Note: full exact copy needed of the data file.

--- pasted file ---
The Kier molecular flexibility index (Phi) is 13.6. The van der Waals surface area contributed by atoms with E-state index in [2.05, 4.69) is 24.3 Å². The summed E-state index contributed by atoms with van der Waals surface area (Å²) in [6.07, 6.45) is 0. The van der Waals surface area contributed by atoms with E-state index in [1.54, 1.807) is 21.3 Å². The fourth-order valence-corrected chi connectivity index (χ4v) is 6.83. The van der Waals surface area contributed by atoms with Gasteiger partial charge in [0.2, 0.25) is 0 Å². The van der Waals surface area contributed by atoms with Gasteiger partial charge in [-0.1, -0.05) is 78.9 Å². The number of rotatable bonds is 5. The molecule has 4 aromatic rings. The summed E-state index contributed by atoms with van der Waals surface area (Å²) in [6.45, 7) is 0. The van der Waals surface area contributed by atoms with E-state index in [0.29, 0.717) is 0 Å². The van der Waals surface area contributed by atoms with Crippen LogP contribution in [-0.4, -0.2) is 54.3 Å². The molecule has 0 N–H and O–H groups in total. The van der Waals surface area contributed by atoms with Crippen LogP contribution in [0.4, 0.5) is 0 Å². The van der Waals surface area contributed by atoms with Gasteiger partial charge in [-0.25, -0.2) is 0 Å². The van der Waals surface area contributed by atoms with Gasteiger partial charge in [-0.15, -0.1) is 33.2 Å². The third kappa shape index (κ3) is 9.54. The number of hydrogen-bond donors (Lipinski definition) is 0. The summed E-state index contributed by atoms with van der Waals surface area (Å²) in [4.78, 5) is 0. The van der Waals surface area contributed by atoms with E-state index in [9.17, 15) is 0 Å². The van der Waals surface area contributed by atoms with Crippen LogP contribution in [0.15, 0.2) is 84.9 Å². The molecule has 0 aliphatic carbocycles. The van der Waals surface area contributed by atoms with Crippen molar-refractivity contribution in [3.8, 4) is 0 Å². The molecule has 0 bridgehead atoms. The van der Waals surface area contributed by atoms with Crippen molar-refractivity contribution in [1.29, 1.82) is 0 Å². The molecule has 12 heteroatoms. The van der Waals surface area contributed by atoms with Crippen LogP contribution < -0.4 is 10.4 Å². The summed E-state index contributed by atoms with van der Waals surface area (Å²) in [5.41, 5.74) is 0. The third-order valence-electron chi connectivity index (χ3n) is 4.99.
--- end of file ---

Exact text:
The Kier molecular flexibility index (Phi) is 13.6. The van der Waals surface area contributed by atoms with E-state index in [2.05, 4.69) is 24.3 Å². The summed E-state index contributed by atoms with van der Waals surface area (Å²) in [6.07, 6.45) is 0. The van der Waals surface area contributed by atoms with E-state index in [1.54, 1.807) is 21.3 Å². The fourth-order valence-corrected chi connectivity index (χ4v) is 6.83. The van der Waals surface area contributed by atoms with Gasteiger partial charge in [0.2, 0.25) is 0 Å². The van der Waals surface area contributed by atoms with Gasteiger partial charge in [-0.1, -0.05) is 78.9 Å². The number of rotatable bonds is 5. The molecule has 4 aromatic rings. The summed E-state index contributed by atoms with van der Waals surface area (Å²) in [6.45, 7) is 0. The van der Waals surface area contributed by atoms with E-state index in [0.29, 0.717) is 0 Å². The van der Waals surface area contributed by atoms with Crippen LogP contribution in [-0.4, -0.2) is 54.3 Å². The molecule has 0 N–H and O–H groups in total. The van der Waals surface area contributed by atoms with Crippen LogP contribution in [0.4, 0.5) is 0 Å². The van der Waals surface area contributed by atoms with Gasteiger partial charge in [-0.25, -0.2) is 0 Å². The van der Waals surface area contributed by atoms with Gasteiger partial charge in [-0.15, -0.1) is 33.2 Å². The third kappa shape index (κ3) is 9.54. The number of hydrogen-bond donors (Lipinski definition) is 0. The summed E-state index contributed by atoms with van der Waals surface area (Å²) in [4.78, 5) is 0. The van der Waals surface area contributed by atoms with E-state index in [9.17, 15) is 0 Å². The van der Waals surface area contributed by atoms with Crippen LogP contribution in [0.15, 0.2) is 84.9 Å². The molecule has 0 aliphatic carbocycles. The van der Waals surface area contributed by atoms with Crippen molar-refractivity contribution in [3.8, 4) is 0 Å². The molecule has 0 bridgehead atoms. The van der Waals surface area contributed by atoms with Crippen molar-refractivity contribution in [1.29, 1.82) is 0 Å². The molecule has 12 heteroatoms. The van der Waals surface area contributed by atoms with Crippen LogP contribution < -0.4 is 10.4 Å². The summed E-state index contributed by atoms with van der Waals surface area (Å²) in [5.41, 5.74) is 0. The third-order valence-electron chi connectivity index (χ3n) is 4.99.